Nintendo DSPicture yourself sitting in a train station, airport, ferry dock, or somewhere similar, with hordes of people going about their business. They’re boarding, disembarking, buzzing, or like you, they’re waiting. Endlessly waiting.

One of the travel realities that’s rarely revealed is the amount of waiting that accompanies every type of journey.

I remember in Thailand, I had taken a bus from Bangkok to the southern coast, arriving in the terminal sometime around 4am. It was unbearable hot, pitch black, and nothing was open. It was too muggy to sleep and I was too hungry to read a book.

In short, it was a mildly hellish 5 hour wait until morning when the ferry arrived. If only I’d had something more effective than a book for distraction, it might have made the time more bearable.

Enter: the Nintendo DS. I’ll be honest with you – like all adolescent boys, I used to be addicted to video games.

Luckily, I outgrew that practice in my early 20’s. Sure, I’d play video games now and then at a friend’s place, but for the most part, I left the pixelated world cold turkey.

The Revival

So recently, when I tried the latest Nintendo DS, I was skeptical. (Full disclosure: I was sent a free review copy). Had video games really changed that much in the past 6 years? Would I really want to pack one of these in my backpack for guaranteed distraction on the road?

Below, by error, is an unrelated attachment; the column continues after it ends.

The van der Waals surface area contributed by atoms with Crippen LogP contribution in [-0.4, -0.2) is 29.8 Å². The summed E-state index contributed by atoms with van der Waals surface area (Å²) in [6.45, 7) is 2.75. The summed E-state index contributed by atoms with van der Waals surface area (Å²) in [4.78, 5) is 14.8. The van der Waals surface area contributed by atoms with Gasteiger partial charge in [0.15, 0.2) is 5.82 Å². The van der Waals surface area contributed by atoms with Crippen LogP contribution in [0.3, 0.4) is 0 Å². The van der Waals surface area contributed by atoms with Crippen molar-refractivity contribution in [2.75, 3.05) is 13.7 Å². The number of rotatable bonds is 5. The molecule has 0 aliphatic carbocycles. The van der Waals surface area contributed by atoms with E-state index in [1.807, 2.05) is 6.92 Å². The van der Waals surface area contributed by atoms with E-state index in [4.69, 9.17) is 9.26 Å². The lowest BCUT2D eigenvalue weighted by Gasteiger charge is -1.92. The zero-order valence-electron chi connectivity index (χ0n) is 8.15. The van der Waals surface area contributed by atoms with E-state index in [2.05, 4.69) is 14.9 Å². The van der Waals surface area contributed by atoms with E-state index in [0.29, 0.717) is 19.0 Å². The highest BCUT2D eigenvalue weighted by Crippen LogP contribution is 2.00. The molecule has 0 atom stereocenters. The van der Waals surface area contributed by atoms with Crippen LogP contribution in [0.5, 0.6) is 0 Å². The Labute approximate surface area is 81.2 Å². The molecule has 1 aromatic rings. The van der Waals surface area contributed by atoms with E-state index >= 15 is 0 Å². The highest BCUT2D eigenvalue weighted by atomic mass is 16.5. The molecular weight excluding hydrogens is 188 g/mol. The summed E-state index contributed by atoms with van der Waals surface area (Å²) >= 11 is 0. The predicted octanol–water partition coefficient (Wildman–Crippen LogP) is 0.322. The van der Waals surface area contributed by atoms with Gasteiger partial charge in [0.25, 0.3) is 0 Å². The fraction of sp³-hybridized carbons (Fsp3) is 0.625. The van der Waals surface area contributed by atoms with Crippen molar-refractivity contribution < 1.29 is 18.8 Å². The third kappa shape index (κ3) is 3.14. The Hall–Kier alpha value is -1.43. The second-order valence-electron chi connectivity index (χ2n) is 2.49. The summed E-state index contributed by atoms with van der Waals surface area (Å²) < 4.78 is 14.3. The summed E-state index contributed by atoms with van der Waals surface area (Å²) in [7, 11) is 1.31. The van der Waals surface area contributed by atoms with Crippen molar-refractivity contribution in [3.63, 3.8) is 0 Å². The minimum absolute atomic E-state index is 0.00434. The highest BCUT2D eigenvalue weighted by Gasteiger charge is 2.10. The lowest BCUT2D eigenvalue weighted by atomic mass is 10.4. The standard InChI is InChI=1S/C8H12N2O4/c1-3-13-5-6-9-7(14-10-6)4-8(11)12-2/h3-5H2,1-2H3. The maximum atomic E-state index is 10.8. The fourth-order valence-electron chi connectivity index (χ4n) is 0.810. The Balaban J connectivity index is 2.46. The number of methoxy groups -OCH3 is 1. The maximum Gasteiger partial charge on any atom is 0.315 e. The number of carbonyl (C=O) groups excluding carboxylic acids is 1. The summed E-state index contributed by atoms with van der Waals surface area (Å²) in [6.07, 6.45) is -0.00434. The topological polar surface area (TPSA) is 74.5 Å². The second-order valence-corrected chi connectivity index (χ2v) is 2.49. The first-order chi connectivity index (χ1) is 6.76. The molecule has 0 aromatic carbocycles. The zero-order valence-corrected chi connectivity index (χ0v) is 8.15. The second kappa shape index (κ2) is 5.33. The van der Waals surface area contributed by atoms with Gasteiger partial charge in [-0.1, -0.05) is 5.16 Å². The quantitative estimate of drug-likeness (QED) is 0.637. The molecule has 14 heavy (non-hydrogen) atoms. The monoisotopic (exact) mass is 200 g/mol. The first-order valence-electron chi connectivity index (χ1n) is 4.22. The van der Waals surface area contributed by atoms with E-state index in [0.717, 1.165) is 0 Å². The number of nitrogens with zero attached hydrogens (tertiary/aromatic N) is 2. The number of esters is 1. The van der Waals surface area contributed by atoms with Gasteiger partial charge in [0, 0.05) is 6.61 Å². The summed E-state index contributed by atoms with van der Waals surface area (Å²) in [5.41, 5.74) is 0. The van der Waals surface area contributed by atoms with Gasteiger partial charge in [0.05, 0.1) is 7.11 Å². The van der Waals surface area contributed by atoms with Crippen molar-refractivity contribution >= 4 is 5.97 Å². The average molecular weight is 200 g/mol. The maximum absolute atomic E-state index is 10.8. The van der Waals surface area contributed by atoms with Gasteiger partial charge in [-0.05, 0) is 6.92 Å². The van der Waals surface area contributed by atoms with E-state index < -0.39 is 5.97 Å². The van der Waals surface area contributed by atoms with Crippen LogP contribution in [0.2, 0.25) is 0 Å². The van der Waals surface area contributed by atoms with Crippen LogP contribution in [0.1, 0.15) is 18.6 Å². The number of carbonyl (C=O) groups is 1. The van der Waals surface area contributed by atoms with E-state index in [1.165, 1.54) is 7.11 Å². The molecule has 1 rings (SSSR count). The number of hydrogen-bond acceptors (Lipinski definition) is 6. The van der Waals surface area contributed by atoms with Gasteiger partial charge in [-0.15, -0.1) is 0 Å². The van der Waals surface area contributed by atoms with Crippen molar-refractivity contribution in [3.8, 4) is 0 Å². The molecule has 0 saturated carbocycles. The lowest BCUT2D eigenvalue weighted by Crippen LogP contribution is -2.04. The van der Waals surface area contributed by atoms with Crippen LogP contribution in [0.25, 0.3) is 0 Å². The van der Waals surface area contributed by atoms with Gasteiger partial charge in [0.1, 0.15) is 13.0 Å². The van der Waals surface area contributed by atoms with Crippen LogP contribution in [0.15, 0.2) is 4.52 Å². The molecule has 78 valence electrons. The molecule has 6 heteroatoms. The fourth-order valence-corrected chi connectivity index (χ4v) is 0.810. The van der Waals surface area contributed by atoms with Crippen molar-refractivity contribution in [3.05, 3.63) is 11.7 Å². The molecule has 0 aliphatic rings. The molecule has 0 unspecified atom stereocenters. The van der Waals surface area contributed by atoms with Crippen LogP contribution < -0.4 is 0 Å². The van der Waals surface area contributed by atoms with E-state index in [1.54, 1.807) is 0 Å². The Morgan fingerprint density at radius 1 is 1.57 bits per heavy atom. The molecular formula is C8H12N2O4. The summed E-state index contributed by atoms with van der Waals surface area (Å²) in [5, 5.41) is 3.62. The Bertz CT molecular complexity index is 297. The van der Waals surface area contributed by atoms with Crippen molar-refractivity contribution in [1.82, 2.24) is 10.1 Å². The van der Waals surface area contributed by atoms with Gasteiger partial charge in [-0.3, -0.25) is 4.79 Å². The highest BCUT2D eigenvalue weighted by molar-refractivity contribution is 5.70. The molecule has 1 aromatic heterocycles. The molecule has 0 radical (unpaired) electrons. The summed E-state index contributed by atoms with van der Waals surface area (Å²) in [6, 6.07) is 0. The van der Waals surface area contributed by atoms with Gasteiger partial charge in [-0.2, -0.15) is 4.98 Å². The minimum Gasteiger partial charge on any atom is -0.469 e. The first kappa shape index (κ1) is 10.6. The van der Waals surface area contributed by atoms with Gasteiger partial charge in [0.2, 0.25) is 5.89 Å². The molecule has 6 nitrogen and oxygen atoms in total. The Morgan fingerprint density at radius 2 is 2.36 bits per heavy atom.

When the box arrived, I unpacked it with suspense. First impression: it’s sexy. Nintendo has definitely been taking design lessons from Apple, borrowing their white graphite aesthetic.

Second, it’s a marvel of technology. I remember when the original Gameboy weighed 8 pounds and sported one dismal black-and-white screen. This newer version is a fraction of the weight, and the dual screens are a beautiful site to behold.

Third, it comes with a stylus. Yep, it’s utilizes touchscreen. I couldn’t believe it myself. It’s like having a Blackberry — only one that you can’t get business calls from and forces you to play games.

Get Smarter

Brain AgeSpeaking of games, the Nintendo DS came with a copy of Brain Age. You may have heard of it already, as it was apparently one of the top-selling games in Japan.

It’s basically a combination of brain-sharpening activities that test your mental prowess, such as high-speed multiplication, reading exercises, brain teasers, puzzles, and even a version of Sudoku.

If it sounds mildly interesting, it’s not. It’s actually a blast.

Or at least, that was my wife tells me. Ever since we got it, she’s been playing it more than I have.

Maybe it’s the curious combination of competition and the promise of a better brain that makes Brain Age so addicting. Or maybe it’s the fact that the game is narrated by a jovial Japanese professor who cracks jokes and urges you to develop your “pre-frontal cortex.”

Either way, I’ve decided to do what I never thought possible. On my next trip, in anticipation of the agonizingly inevitable waits I’ll be forced to endure, I’m going to pack along the Nintendo DS.

Because you never know when you’ll need an escape.

Ian MacKenzie is editor of Brave New Traveler, and co-founder of the blogging community TravelBlogger. Recently, he also began offering website marketing consulting services specifically for travel websites and service providers.